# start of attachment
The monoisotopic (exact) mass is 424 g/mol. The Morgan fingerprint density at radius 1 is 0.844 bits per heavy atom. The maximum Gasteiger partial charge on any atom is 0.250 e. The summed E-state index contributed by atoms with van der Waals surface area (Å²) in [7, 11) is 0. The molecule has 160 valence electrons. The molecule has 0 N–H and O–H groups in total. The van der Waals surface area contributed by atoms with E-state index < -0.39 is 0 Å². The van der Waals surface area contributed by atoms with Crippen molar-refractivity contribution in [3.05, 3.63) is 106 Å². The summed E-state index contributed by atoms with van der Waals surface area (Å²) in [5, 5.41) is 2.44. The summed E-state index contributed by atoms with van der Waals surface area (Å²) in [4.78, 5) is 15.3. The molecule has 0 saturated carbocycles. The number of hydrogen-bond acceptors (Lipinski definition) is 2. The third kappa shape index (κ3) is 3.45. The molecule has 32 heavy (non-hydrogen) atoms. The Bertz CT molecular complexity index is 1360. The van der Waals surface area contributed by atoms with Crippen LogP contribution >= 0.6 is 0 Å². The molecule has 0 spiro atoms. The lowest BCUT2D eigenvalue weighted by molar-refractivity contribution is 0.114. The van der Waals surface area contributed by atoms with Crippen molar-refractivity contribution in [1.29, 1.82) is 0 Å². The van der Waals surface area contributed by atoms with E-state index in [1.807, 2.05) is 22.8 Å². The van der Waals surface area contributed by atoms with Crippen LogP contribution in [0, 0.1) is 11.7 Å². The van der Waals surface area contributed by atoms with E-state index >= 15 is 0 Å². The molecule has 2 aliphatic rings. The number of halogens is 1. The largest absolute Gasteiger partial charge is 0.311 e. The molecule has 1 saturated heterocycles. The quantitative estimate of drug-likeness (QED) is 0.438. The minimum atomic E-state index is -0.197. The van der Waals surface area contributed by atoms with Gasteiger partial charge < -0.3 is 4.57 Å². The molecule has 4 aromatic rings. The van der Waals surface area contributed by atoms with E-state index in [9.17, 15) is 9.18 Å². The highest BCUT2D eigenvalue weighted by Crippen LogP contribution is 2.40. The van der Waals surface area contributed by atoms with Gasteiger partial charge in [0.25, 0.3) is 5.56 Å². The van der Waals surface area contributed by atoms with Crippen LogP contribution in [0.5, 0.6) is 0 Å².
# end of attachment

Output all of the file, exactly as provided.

The monoisotopic (exact) mass is 424 g/mol. The Morgan fingerprint density at radius 1 is 0.844 bits per heavy atom. The maximum Gasteiger partial charge on any atom is 0.250 e. The summed E-state index contributed by atoms with van der Waals surface area (Å²) in [7, 11) is 0. The molecule has 160 valence electrons. The molecule has 0 N–H and O–H groups in total. The van der Waals surface area contributed by atoms with E-state index < -0.39 is 0 Å². The van der Waals surface area contributed by atoms with Crippen molar-refractivity contribution in [3.05, 3.63) is 106 Å². The summed E-state index contributed by atoms with van der Waals surface area (Å²) in [5, 5.41) is 2.44. The summed E-state index contributed by atoms with van der Waals surface area (Å²) in [4.78, 5) is 15.3. The molecule has 0 saturated carbocycles. The number of hydrogen-bond acceptors (Lipinski definition) is 2. The third kappa shape index (κ3) is 3.45. The molecule has 32 heavy (non-hydrogen) atoms. The Bertz CT molecular complexity index is 1360. The van der Waals surface area contributed by atoms with Crippen LogP contribution >= 0.6 is 0 Å². The molecule has 0 spiro atoms. The lowest BCUT2D eigenvalue weighted by molar-refractivity contribution is 0.114. The van der Waals surface area contributed by atoms with Crippen molar-refractivity contribution in [1.29, 1.82) is 0 Å². The van der Waals surface area contributed by atoms with E-state index in [1.807, 2.05) is 22.8 Å². The van der Waals surface area contributed by atoms with Crippen LogP contribution in [0, 0.1) is 11.7 Å². The van der Waals surface area contributed by atoms with E-state index >= 15 is 0 Å². The molecule has 2 aliphatic rings. The number of halogens is 1. The largest absolute Gasteiger partial charge is 0.311 e. The molecule has 1 saturated heterocycles. The quantitative estimate of drug-likeness (QED) is 0.438. The minimum atomic E-state index is -0.197. The van der Waals surface area contributed by atoms with Gasteiger partial charge < -0.3 is 4.57 Å². The molecule has 4 aromatic rings. The van der Waals surface area contributed by atoms with E-state index in [9.17, 15) is 9.18 Å². The highest BCUT2D eigenvalue weighted by Crippen LogP contribution is 2.40. The van der Waals surface area contributed by atoms with Gasteiger partial charge in [0.25, 0.3) is 5.56 Å². The van der Waals surface area contributed by atoms with Crippen LogP contribution in [0.5, 0.6) is 0 Å².